While each of the participants in the Partners in Innovation Coalition have individual views on some of the other provisions of Bill C-18, we are all united in our support for the proposed amendments to Canada's plant breeders' rights legislation to bring it to compliance with the most recent international convention, UPOV 1991.

All the participants in the coalition couldn't be here for this presentation, but from coast to coast and from crop to crop, they have provided clear reasons for supporting PBR amendments. I will provide just a few examples.

The first is from the President of the BC Grain Producers Association:

Modernization of Plant Breeders’ Rights will help stimulate research in the grain sector as well as foster investment and competiveness with new varieties.

From the President of the Canadian Canola Growers Association:

Enhancing our research environment to better attract investment in new plant varieties is essential to keep our farms sustainable agronomically, environmentally and economically today and into the future.

From the Chair of Mustard 21 Canada:

Plant Breeders’ Rights legislation that conforms with UPOV 91 will provide the Canadian mustard industry increased ability to. . . . support innovative plant breeding. This will . . . continue to keep Canada on the map as the world's Number 1 supplier of high quality mustard.

From the Chair of the Atlantic Grains Council:

With up-to-date Plant Breeders' Rights legislation in Canada, we are hopeful that suitable international seed varieties will become available to our region, helping Atlantic farmers with our unique agronomic challenges.

And, finally, from the President of the Canadian Horticultural Council:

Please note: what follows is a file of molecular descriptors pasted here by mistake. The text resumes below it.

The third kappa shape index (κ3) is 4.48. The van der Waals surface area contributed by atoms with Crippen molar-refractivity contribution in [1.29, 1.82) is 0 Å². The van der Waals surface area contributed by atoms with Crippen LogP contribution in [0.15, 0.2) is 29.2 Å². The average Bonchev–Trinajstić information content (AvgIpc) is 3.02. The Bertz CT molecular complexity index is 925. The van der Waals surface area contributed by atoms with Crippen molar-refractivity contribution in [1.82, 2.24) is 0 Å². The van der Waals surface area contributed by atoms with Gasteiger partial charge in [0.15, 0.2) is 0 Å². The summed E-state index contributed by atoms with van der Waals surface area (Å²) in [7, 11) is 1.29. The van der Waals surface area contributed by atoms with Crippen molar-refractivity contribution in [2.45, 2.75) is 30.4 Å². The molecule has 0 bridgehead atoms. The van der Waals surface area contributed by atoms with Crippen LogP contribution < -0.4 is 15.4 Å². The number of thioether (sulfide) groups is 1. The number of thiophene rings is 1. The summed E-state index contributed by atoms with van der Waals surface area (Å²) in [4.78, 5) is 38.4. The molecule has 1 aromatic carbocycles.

As farms work to match production with the growing global population, it becomes increasingly important that they have the tools needed to continue to increase production. New varieties are an important part of this growth. Ensuring that our Plant Breeders' Rights legislation is aligned with our global trading partners is imperative.

I hope this has made it clear that the crop sector strongly supports and needs improvements to plant breeders' rights to ensure that our farmers have access to new and improved varieties developed in Canada and internationally. We just have to look at new, exciting developments since the government announced the proposed changes to understand the importance of these amendments.

Recently, sod was turned on a new cereal research and breeding centre in Saskatoon, and new partnerships between Canadian seed companies and international plant breeders have been formed to bring improved varieties to Canadian farmers. More partnerships are in the works now. In every case, it has been made clear that these decisions would not have been made without the promise of legislation that complies with UPOV 91.

I want to spend a little time addressing four of the most common misconceptions of the proposed amendments.

First, plant breeders' rights are not patents. Unlike patents, plant breeders' rights make it mandatory for breeders to make their protected varieties available for use by other breeders for research and to develop new varieties. Also unlike patents, Canada's proposed plant breeders' rights legislation will ensure that farmers can save the grain they produce to use as seed on their own farms.

Second, the proposed amendments will not implement end-point royalties or allow for royalties to be collected anywhere but on the seed. The legislation is very clear that the only time the breeder can be compensated on harvested material is if the breeder can prove that the seed was acquired illegally.

Third, no matter what we call it, the amendments contained in Bill C-18 entrench the ability of farmers to save the grain they produce on their farms, to clean it, to condition it and to store it for use as seed on their own farms. While it is called farmers' privilege in the margins, the exceptions to plant breeders' rights for farmers is clearly spelled out in the legislation and cannot be taken away without a legislative change.

Fourth, large seed companies and developers will not be the only ones to benefit from updated plant breeders' rights. In fact, 50 per cent of all agricultural varieties protected by PBR were developed at public institutions.